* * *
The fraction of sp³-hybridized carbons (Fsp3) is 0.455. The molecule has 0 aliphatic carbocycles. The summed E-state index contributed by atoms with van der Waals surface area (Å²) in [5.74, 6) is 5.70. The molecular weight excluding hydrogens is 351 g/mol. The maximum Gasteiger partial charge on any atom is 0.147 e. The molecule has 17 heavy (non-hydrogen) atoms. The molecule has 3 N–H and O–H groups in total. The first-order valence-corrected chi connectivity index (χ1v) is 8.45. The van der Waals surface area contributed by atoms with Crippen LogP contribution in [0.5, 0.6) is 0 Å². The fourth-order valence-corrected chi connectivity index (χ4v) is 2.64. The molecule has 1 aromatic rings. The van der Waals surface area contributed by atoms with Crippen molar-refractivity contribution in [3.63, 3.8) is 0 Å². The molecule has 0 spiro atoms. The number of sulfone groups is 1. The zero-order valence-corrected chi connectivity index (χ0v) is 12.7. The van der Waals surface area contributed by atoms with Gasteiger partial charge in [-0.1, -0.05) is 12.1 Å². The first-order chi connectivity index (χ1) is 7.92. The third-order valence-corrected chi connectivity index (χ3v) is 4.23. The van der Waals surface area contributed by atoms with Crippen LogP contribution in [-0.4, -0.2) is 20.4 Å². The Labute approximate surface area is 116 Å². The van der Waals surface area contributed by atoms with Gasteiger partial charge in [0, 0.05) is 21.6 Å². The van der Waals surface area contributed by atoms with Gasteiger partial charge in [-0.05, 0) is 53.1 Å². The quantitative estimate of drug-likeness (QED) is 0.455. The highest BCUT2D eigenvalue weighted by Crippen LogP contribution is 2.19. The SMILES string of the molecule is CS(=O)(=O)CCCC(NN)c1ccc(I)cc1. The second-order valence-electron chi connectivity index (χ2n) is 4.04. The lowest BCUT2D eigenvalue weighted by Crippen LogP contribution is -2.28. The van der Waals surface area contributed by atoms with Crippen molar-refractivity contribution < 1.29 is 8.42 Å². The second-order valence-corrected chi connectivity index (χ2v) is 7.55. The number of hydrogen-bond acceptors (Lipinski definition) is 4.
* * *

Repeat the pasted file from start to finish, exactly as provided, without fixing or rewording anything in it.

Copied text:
The fraction of sp³-hybridized carbons (Fsp3) is 0.455. The molecule has 0 aliphatic carbocycles. The summed E-state index contributed by atoms with van der Waals surface area (Å²) in [5.74, 6) is 5.70. The molecular weight excluding hydrogens is 351 g/mol. The maximum Gasteiger partial charge on any atom is 0.147 e. The molecule has 17 heavy (non-hydrogen) atoms. The molecule has 3 N–H and O–H groups in total. The first-order valence-corrected chi connectivity index (χ1v) is 8.45. The van der Waals surface area contributed by atoms with Crippen LogP contribution in [0.5, 0.6) is 0 Å². The fourth-order valence-corrected chi connectivity index (χ4v) is 2.64. The molecule has 1 aromatic rings. The van der Waals surface area contributed by atoms with Crippen molar-refractivity contribution in [3.63, 3.8) is 0 Å². The molecule has 0 spiro atoms. The number of sulfone groups is 1. The zero-order valence-corrected chi connectivity index (χ0v) is 12.7. The van der Waals surface area contributed by atoms with Gasteiger partial charge in [-0.1, -0.05) is 12.1 Å². The first-order chi connectivity index (χ1) is 7.92. The third-order valence-corrected chi connectivity index (χ3v) is 4.23. The van der Waals surface area contributed by atoms with Crippen LogP contribution in [-0.4, -0.2) is 20.4 Å². The Labute approximate surface area is 116 Å². The van der Waals surface area contributed by atoms with Gasteiger partial charge in [0, 0.05) is 21.6 Å². The van der Waals surface area contributed by atoms with Gasteiger partial charge in [-0.05, 0) is 53.1 Å². The quantitative estimate of drug-likeness (QED) is 0.455. The highest BCUT2D eigenvalue weighted by Crippen LogP contribution is 2.19. The SMILES string of the molecule is CS(=O)(=O)CCCC(NN)c1ccc(I)cc1. The second-order valence-electron chi connectivity index (χ2n) is 4.04. The lowest BCUT2D eigenvalue weighted by Crippen LogP contribution is -2.28. The van der Waals surface area contributed by atoms with Crippen molar-refractivity contribution < 1.29 is 8.42 Å². The second-order valence-corrected chi connectivity index (χ2v) is 7.55. The number of hydrogen-bond acceptors (Lipinski definition) is 4.